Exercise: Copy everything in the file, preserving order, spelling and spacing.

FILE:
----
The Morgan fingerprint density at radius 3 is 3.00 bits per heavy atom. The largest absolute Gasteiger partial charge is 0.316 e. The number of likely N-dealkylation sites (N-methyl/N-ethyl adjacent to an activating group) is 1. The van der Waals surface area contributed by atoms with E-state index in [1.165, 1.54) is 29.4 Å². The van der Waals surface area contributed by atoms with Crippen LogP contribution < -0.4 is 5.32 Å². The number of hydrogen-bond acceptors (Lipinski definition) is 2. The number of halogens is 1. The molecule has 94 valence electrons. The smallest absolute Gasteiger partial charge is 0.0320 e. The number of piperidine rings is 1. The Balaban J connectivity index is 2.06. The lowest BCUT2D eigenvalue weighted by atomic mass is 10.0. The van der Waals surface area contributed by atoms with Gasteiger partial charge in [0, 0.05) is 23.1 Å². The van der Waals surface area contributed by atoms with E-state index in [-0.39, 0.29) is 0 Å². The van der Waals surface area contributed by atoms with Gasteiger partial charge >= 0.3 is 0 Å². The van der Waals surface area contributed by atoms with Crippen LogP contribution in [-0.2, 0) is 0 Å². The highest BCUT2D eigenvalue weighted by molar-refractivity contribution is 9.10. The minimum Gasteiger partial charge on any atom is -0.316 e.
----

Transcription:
The Morgan fingerprint density at radius 3 is 3.00 bits per heavy atom. The largest absolute Gasteiger partial charge is 0.316 e. The number of likely N-dealkylation sites (N-methyl/N-ethyl adjacent to an activating group) is 1. The van der Waals surface area contributed by atoms with E-state index in [1.165, 1.54) is 29.4 Å². The van der Waals surface area contributed by atoms with Crippen LogP contribution < -0.4 is 5.32 Å². The number of hydrogen-bond acceptors (Lipinski definition) is 2. The number of halogens is 1. The molecule has 94 valence electrons. The smallest absolute Gasteiger partial charge is 0.0320 e. The number of piperidine rings is 1. The Balaban J connectivity index is 2.06. The lowest BCUT2D eigenvalue weighted by atomic mass is 10.0. The van der Waals surface area contributed by atoms with Gasteiger partial charge in [0, 0.05) is 23.1 Å². The van der Waals surface area contributed by atoms with E-state index in [-0.39, 0.29) is 0 Å². The van der Waals surface area contributed by atoms with Gasteiger partial charge >= 0.3 is 0 Å². The van der Waals surface area contributed by atoms with Crippen LogP contribution in [-0.2, 0) is 0 Å². The highest BCUT2D eigenvalue weighted by molar-refractivity contribution is 9.10. The minimum Gasteiger partial charge on any atom is -0.316 e.